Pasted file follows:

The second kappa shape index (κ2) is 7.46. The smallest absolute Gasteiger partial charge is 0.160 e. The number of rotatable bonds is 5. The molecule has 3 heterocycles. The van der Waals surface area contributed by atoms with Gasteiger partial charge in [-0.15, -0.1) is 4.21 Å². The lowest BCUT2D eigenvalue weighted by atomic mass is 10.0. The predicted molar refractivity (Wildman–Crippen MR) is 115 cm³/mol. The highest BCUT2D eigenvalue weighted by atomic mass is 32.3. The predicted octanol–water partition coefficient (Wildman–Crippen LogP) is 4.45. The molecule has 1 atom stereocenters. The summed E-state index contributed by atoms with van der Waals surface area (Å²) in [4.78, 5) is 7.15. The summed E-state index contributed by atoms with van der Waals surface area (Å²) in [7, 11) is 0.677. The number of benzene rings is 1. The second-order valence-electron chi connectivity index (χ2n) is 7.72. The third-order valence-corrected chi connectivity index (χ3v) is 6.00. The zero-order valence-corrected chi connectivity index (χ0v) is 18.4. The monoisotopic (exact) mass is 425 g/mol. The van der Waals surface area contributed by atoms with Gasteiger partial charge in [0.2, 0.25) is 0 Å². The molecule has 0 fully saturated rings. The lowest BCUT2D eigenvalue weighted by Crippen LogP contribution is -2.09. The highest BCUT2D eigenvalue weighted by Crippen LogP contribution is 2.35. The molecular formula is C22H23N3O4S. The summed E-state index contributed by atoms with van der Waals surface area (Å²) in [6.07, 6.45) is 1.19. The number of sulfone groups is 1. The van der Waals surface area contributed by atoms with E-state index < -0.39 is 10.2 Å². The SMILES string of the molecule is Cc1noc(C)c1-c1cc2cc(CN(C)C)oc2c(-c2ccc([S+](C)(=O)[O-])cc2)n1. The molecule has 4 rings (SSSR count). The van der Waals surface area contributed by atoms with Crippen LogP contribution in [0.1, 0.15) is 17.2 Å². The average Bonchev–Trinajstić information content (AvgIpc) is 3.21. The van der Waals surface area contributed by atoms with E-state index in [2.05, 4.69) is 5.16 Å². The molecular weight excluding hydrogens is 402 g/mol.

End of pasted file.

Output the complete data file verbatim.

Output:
The second kappa shape index (κ2) is 7.46. The smallest absolute Gasteiger partial charge is 0.160 e. The number of rotatable bonds is 5. The molecule has 3 heterocycles. The van der Waals surface area contributed by atoms with Gasteiger partial charge in [-0.15, -0.1) is 4.21 Å². The lowest BCUT2D eigenvalue weighted by atomic mass is 10.0. The predicted molar refractivity (Wildman–Crippen MR) is 115 cm³/mol. The highest BCUT2D eigenvalue weighted by atomic mass is 32.3. The predicted octanol–water partition coefficient (Wildman–Crippen LogP) is 4.45. The molecule has 1 atom stereocenters. The summed E-state index contributed by atoms with van der Waals surface area (Å²) in [4.78, 5) is 7.15. The summed E-state index contributed by atoms with van der Waals surface area (Å²) in [7, 11) is 0.677. The number of benzene rings is 1. The second-order valence-electron chi connectivity index (χ2n) is 7.72. The third-order valence-corrected chi connectivity index (χ3v) is 6.00. The zero-order valence-corrected chi connectivity index (χ0v) is 18.4. The monoisotopic (exact) mass is 425 g/mol. The van der Waals surface area contributed by atoms with Gasteiger partial charge in [0.2, 0.25) is 0 Å². The molecule has 0 fully saturated rings. The lowest BCUT2D eigenvalue weighted by Crippen LogP contribution is -2.09. The highest BCUT2D eigenvalue weighted by Crippen LogP contribution is 2.35. The molecular formula is C22H23N3O4S. The summed E-state index contributed by atoms with van der Waals surface area (Å²) in [6.07, 6.45) is 1.19. The number of sulfone groups is 1. The van der Waals surface area contributed by atoms with E-state index < -0.39 is 10.2 Å². The SMILES string of the molecule is Cc1noc(C)c1-c1cc2cc(CN(C)C)oc2c(-c2ccc([S+](C)(=O)[O-])cc2)n1. The molecule has 4 rings (SSSR count). The van der Waals surface area contributed by atoms with Crippen LogP contribution in [0.1, 0.15) is 17.2 Å². The average Bonchev–Trinajstić information content (AvgIpc) is 3.21. The van der Waals surface area contributed by atoms with E-state index in [2.05, 4.69) is 5.16 Å². The molecular weight excluding hydrogens is 402 g/mol.